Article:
• Do not attempt to remove the midframe yet! There is still a fragile ribbon cable underneath connecting the earpiece speaker to the motherboard.

    • Use a spudger to pry the earpiece speaker cable connector straight up, disconnecting it from the motherboard.

    • Remove the mid-frame from the device.

    • During reassembly, reattach the earpiece speaker cable and insert the top side of the midframe before you snap the clips back into place.

    • Use a spudger to pry up the battery ribbon cable, disconnecting it from the motherboard.

    • Using tweezers, peel back the silver tape that covers the cable connecting the motherboard to the daughterboard. Peel just enough to see the connector underneath.

    • Use a spudger to pry the connector straight up and disconnect it from the motherboard.

    • Peel up the sticker covering the interconnect cable on the daughterboard side.

    • Use a spudger to disconnect the cable from the daughterboard.

    • Remove the cable from the device.

      • During reassembly, make sure this interconnect cable is positioned correctly. The phone will not boot up if the cable is installed upside down.

    • The battery is lightly adhered to the rear case. Carefully wedge a spudger or an opening pick underneath the battery to break the adhesive.

    • If the battery does not come out easily, don't pry aggressively. Apply heat to the back of the phone with an iOpener or a heat gun to loosen the adhesive.

    • Try your best not to deform the battery during this process. Soft-shell lithium-ion batteries can leak dangerous chemicals, catch fire, or even explode if damaged. Do not use excessive force or pry at the battery with metal tools.

    • Do not reuse the battery after it has been removed, as doing so is a potential safety hazard. Replace it with a new battery.

    • Remove the battery.

    • To install a new battery:

      • Remove any remaining adhesive from the phone, and clean the glued areas with isopropyl alcohol and a lint-free cloth.

      • Secure the new battery with pre-cut adhesive or double-sided adhesive tape. Apply the new adhesive to the phone, not directly onto the battery.

      • Press the new battery firmly into place for 5-10 seconds.

まとめ

Compare your new replacement part to the original part—you may need to transfer remaining components or remove adhesive backings from the new part before installing.

To reassemble your device, follow the above steps in reverse order.

Take your e-waste to an R2 or e-Stewards certified recycler.

Repair didn’t go as planned? Check out our Answers community for troubleshooting help.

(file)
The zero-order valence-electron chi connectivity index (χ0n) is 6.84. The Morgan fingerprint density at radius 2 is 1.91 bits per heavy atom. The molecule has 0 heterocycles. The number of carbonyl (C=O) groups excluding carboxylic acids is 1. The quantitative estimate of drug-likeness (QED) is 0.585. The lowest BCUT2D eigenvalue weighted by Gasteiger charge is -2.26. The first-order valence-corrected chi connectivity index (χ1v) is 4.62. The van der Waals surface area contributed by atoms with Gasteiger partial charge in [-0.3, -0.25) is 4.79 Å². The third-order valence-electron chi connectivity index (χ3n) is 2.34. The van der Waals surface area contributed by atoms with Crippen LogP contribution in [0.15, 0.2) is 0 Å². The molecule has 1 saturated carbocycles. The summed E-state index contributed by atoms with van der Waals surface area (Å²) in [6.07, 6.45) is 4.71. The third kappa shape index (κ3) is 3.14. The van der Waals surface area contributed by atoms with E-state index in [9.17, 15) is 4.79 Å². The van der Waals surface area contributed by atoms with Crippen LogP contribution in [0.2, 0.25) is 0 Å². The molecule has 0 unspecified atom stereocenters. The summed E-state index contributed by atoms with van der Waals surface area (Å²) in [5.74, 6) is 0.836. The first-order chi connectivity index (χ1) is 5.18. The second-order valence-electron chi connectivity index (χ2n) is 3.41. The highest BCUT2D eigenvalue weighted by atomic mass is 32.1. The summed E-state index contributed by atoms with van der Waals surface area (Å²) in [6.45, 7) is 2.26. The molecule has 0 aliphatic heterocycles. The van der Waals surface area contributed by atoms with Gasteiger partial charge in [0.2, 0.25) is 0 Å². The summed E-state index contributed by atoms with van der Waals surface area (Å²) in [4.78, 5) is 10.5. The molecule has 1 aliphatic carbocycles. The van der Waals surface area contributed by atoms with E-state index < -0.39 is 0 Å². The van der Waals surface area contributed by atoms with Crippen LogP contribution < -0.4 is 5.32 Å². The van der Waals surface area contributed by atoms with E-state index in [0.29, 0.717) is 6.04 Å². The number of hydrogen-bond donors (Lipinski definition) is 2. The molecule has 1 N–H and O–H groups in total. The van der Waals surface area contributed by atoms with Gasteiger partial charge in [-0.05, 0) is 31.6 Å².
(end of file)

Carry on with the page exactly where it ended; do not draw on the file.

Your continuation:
24 の人々がこのガイドを完成させました。

Richard Nguyen

メンバー登録日: 2017年04月26日

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チーム

Cal Poly, Team S23-G1, Livingston Spring 2017 Cal Poly, Team S23-G1, Livingston Spring 2017人のメンバー

CPSU-LIVINGSTON-S17S23G1

4 メンバー

18のガイドは作成済み

I doubt many people can get past step 1 without it being game over. Take special care, read the comments, and other guides as well.

Benjamin Knight - 返信

This is accurate. Battery replacement was successful, but my screen broke when I attempted to open it. I misjudged the dimensions of the screen on the sides of the phone and ended up breaking the LCD.

Richard Baxley -

I definitely destroyed my display trying to take it off too. For something this fragile, they should really include much more detailed instructions for how to avoid breaking the display.

vh71886 -

I broke mine too. Not the glass but the display panel underneath.

For those who are going to try opening theirs: pay extreme attention to the fact that the display panel extends somewhat beyond the bottom edge of the visible part of the display where the cable connects and, if that wasn’t bad enough, the bottom bezel has a !&&* of a lot adhesive on it. Don’t insert plastic opening tools on the bottom corners - if you do that, you will damage one of the unprotected corners of the panel like I did. If I had to do that again, I’d probably start from the top edge instead.

The new screen ended up costing me the equivalent of $80, and I was surprised I was able to walk into a store and buy one at all in a country where Pixel was never officially available in the first place. They didn’t have white ones in stock so I went with a black one.

Gregory Klyushnikov -

Same. Even when being warned and trying to be super careful.

Joshua Campbell -